the acidity of the bio-oil must be reduced from the typical TAN (total acid number) value of more than 100 to about 15, assuming that hydrotreated bio-oil would be blended in a 1:8 ratio;
the hydrotreated bio-oil must be miscible with hydrocarbons; and
the hydrotreated bio-oil must be highly volatile so that it is amenable to fractional distillation.
French’s objective was to evaluate the impact of catalyst type (precious metals versus traditional NiMo catalyst) on the hydrotreating process. Bio-oil was hydrotreated in the presence four precious metal catalysts at varying temperatures and pressures and the results were compared to those of a more standard NiMo catalyst. The aim was to produce oil suitable as refinery-ready intermediate at a carbon conversion of 55% or above. The oil quality criteria were good volatility (>90% volatile matter); low oxygen content (<10%); low TAN (<15, to give an acid number after blending < 2); and a miscibility of at least 1:10 in representative hydrocarbons.
These results show that the volatility and miscibility criteria and the desired oxygen content can be achieved with several of the catalysts. The severe condition with the nickel catalyst also met the acidity target. Hydrogen consumption was considerably less (1.2-2.0% vs. 5%) than that used in the design case. Thus, it is reasonably expected that a product satisfactory for blending into a refinery can be achieved at a yield (based on carbon) of 55%. The precious metal catalysts may also produce a satisfactory product by water washing of the product to remove acid.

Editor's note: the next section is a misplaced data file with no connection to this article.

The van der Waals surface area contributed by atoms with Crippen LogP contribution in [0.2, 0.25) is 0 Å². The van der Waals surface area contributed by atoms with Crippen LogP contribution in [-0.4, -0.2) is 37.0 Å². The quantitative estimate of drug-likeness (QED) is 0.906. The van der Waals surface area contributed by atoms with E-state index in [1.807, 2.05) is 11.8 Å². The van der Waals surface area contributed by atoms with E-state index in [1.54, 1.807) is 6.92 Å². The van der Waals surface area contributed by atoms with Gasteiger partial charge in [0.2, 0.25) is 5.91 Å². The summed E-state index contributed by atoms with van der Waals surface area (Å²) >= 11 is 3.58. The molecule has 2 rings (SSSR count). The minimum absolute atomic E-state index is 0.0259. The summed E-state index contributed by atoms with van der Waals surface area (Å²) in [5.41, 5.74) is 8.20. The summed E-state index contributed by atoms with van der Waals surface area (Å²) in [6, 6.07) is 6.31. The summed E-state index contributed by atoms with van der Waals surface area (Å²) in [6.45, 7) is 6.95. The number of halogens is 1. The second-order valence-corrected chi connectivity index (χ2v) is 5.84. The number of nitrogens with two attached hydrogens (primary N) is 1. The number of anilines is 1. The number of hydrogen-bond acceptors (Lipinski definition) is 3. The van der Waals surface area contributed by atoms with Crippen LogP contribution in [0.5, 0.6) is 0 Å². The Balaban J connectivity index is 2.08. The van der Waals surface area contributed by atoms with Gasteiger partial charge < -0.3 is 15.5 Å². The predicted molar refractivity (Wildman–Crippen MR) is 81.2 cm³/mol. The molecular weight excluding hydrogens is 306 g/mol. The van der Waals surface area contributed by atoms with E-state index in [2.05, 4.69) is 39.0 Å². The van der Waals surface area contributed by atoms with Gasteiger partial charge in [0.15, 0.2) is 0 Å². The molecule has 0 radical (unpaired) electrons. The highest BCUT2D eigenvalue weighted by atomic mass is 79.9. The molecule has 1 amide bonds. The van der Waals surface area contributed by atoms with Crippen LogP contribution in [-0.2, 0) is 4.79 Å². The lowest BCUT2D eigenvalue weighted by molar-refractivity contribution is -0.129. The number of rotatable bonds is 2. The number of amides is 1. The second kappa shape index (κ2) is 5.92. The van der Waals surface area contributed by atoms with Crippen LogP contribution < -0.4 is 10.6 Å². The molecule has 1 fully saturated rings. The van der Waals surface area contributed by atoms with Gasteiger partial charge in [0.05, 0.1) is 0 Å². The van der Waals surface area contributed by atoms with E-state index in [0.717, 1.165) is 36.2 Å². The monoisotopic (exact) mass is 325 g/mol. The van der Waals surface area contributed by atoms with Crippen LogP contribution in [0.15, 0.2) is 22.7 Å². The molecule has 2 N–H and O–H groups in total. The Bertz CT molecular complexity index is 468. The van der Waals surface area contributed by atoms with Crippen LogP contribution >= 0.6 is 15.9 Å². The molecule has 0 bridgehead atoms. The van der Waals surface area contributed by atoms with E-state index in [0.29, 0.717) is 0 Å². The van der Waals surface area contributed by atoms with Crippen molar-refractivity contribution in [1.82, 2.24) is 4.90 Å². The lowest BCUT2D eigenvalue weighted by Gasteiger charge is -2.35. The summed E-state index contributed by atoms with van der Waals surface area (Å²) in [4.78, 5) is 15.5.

Thus two possibilities are suggested for an improved process—the use of nickel on a stable support or the use of a precious-metal catalyst followed by water washing of the light product. Platinum has added promise because of its reduced hydrogen consumption.—French 2012
Kristiina Iisa, Alexander Stanton, Stefan Czernik (2012) Production of Hydrocarbon Fuels from Biomass by Catalytic Fast Pyrolysis (WREF 2012, 0736)
Richard French (2012) Partial Hydrogenation of Biomass Pyrolysis Oils to Liquid-Fuel Intermediates (WREF 2012, 0739)